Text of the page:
Health Department officials concerned about maintaining staffing levels
By Phyllis Moore
Published in News on April 25, 2007 1:46 PM
Retaining employees in the Health Department is a growing concern, prompting officials to consider whether salary incentives are the answer.
Kevin Whitley, director of environmental health, said turnover in his department is an ongoing problem.
"Over the last two years we have had five environmental health specialists leave to go to Johnston County. Some have been here only a year, some five to eight years," he said. "The counties we're competing with pay about $5,000 more a year to do the same job, plus benefits.
"When we hire environmental health specialists, you have to hire interns straight out of school. When you hire someone, you're looking at six to seven months to get them trained."
That equates to at least $15,000 of the salary going toward training, he added. Not to mention that during the training period, other employees are forced to juggle.
"To cover for people, constantly training, it's a grind," Whitley said.
Although cross-training fellow employees has proved helpful, it still sets back productivity, he explained.
"It just takes awhile to get some experience so that they can go out and do what someone else does with two to three years' experience," he said.
In the last year, turnover for on-site workers in environmental health has been 100 percent, said Ken Stern, administrative officer for the Health Department. In exit interviews, Whitley said the primary reason given has been salary.
There is always the option to "bump up the starting salary," he said, but noted there is a downside, namely not making similar adjustments to reward loyal employees.
"I understand we're not going to be able to compete with Johnston County, but if we could just get close enough where it wouldn't be so attractive to go," Whitley said that would be helpful.
Unfortunately, the situation is not an isolated one, he pointed out.
"I know we're not the only department having problems competing with other counties for qualified staff," Whitley said.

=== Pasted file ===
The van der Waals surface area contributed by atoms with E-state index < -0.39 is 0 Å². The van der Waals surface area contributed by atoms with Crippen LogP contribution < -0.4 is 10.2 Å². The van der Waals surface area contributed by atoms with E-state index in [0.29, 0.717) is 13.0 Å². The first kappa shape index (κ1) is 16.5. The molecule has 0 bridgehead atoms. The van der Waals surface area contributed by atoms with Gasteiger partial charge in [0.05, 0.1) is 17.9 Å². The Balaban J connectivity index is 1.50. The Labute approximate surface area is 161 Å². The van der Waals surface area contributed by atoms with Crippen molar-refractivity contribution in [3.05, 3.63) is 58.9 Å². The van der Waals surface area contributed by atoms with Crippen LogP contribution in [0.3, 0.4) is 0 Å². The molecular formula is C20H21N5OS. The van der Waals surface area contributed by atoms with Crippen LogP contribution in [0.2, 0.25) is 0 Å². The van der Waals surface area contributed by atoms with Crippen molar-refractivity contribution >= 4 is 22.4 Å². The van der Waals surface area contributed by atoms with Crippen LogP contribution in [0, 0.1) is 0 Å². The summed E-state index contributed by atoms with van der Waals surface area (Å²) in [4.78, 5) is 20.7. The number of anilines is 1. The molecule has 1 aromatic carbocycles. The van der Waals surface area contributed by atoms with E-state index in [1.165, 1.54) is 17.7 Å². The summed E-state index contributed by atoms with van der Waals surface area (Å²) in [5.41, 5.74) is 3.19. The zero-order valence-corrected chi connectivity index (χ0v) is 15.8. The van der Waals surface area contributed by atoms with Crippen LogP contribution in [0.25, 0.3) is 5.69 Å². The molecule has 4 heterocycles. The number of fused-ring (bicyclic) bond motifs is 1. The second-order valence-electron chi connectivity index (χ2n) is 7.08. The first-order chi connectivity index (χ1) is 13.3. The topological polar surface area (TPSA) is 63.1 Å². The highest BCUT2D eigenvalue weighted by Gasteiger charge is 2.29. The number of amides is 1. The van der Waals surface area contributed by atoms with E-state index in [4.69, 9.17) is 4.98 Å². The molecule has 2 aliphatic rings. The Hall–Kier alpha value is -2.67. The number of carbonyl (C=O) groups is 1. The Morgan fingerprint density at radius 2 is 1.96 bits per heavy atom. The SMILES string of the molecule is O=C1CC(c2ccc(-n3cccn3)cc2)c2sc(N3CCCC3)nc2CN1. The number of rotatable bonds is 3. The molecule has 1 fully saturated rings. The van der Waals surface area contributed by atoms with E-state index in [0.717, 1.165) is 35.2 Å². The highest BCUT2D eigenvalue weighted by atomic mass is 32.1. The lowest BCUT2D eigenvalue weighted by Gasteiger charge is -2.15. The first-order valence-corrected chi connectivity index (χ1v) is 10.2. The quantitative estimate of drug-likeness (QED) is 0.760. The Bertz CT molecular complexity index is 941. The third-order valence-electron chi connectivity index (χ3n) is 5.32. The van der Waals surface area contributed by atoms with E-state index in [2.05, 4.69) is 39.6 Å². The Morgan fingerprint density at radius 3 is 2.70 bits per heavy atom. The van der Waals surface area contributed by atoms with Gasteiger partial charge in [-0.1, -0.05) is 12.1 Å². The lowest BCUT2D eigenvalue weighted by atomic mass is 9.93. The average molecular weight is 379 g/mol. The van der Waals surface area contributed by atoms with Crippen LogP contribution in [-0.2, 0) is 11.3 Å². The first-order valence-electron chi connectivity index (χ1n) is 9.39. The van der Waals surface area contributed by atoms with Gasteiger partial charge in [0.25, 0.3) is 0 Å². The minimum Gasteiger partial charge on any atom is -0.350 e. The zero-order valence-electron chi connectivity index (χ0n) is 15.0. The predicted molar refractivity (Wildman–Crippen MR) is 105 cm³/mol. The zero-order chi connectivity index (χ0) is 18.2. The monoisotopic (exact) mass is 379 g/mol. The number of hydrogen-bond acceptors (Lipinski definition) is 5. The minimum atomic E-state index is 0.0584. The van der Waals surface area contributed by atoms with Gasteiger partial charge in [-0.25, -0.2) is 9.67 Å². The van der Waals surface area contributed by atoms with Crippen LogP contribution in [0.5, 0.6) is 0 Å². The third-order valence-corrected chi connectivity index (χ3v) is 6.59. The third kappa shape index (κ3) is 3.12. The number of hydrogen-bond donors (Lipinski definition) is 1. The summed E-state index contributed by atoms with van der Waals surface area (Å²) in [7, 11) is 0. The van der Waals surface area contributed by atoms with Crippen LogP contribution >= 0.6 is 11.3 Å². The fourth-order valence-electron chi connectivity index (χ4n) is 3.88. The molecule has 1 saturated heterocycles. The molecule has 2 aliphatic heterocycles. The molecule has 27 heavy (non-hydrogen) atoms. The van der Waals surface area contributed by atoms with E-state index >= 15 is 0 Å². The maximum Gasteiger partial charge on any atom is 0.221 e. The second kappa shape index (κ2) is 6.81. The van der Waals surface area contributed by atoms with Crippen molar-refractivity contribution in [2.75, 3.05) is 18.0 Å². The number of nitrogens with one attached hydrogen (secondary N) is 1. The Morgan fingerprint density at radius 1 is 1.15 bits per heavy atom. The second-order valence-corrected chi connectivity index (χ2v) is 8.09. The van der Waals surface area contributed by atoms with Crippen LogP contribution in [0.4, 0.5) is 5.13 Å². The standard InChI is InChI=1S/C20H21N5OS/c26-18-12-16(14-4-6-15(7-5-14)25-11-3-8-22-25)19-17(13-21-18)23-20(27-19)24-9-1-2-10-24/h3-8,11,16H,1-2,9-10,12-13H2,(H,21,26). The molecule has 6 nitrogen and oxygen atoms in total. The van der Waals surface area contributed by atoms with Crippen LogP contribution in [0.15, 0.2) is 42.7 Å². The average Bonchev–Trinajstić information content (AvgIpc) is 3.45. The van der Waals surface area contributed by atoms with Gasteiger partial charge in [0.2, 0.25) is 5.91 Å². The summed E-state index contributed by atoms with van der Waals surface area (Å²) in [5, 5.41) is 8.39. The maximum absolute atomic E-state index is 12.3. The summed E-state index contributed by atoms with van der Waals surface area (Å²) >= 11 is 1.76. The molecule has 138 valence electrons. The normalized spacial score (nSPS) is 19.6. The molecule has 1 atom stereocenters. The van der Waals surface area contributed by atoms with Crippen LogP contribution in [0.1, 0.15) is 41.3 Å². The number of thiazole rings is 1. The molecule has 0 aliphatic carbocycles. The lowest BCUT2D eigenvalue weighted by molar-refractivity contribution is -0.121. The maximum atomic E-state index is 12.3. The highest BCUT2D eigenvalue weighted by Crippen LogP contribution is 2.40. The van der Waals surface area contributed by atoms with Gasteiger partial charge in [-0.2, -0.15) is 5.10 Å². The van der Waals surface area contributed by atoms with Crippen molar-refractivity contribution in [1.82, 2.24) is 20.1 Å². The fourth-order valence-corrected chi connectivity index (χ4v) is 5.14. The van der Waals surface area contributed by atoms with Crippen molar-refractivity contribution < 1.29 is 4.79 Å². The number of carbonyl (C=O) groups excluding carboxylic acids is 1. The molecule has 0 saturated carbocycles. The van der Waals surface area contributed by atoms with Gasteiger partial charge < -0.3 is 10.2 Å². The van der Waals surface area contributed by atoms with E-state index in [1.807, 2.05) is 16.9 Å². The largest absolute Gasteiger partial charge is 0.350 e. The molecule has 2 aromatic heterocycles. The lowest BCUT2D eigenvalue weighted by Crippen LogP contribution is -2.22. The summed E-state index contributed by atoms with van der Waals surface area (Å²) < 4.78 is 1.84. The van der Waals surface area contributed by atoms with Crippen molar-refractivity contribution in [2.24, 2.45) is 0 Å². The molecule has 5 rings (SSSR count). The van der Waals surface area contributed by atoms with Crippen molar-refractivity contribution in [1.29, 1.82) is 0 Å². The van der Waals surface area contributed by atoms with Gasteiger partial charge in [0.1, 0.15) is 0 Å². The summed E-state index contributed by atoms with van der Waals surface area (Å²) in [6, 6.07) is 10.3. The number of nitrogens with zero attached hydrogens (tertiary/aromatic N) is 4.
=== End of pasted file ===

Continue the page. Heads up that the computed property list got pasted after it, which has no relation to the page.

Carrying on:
According to Health Director James Roosen, there has been a 20 percent turnover in the Health Department this year.
"It gets expensive. It's kind of a systemic problem," he said.
Roosen said efforts are being made to retain good employees. There has also been discussion with County Manager Lee Smith, including possible funding options. Should one of those be increasing salaries, however, the funding source is in question, Roosen said.
He recently asked the Board of Health which option should be pursued -- increasing funds or looking at tax dollars.
Dr. Michael Gooden, a board member, suggested that less money be spent on hiring and instead go toward encouraging retention.
"It seems to me a whole lot easier to pay somebody than spend your money training them," he said. To do otherwise, he noted, is "almost being pennywise and pound foolish.
"I think we're all in favor of supporting a program to keep and retain good people and I think what we need is something solid. Let's fix it."
He would favor asking the county to help, Gooden said.
"We need to do what we can, no doubt about it," said board member Efton Sager, who is also a county commissioner.
Whitley said he is only seeking what is fair in a competitive market.
"We're just asking for something comparable," he said.
"It's a false economy to try to keep somebody here with a low economy," Roosen said. "Kevin has done a good job of recruiting and hiring folks, but the other side of the coin is you have got to pay them enough so they don't want to go anywhere else."
The problem is hauntingly familiar, said board member Donna Edmundson, recalling a similar message when she joined the board 11 years ago.
"This is déja vu. For the first year I was on the board ... I was getting calls at home from contractors and people like that because they were so behind on septic tank permits, that they were calling the Board of Health," she said. "This problem can become a major problem for us as a board of health."
She said it became critical, with the Health Department "getting them to a point where they were productive almost and the other counties very close to us were just grabbing them up. ... We had to do something."
Roosen said he will continue investigating possible solutions to the problem.
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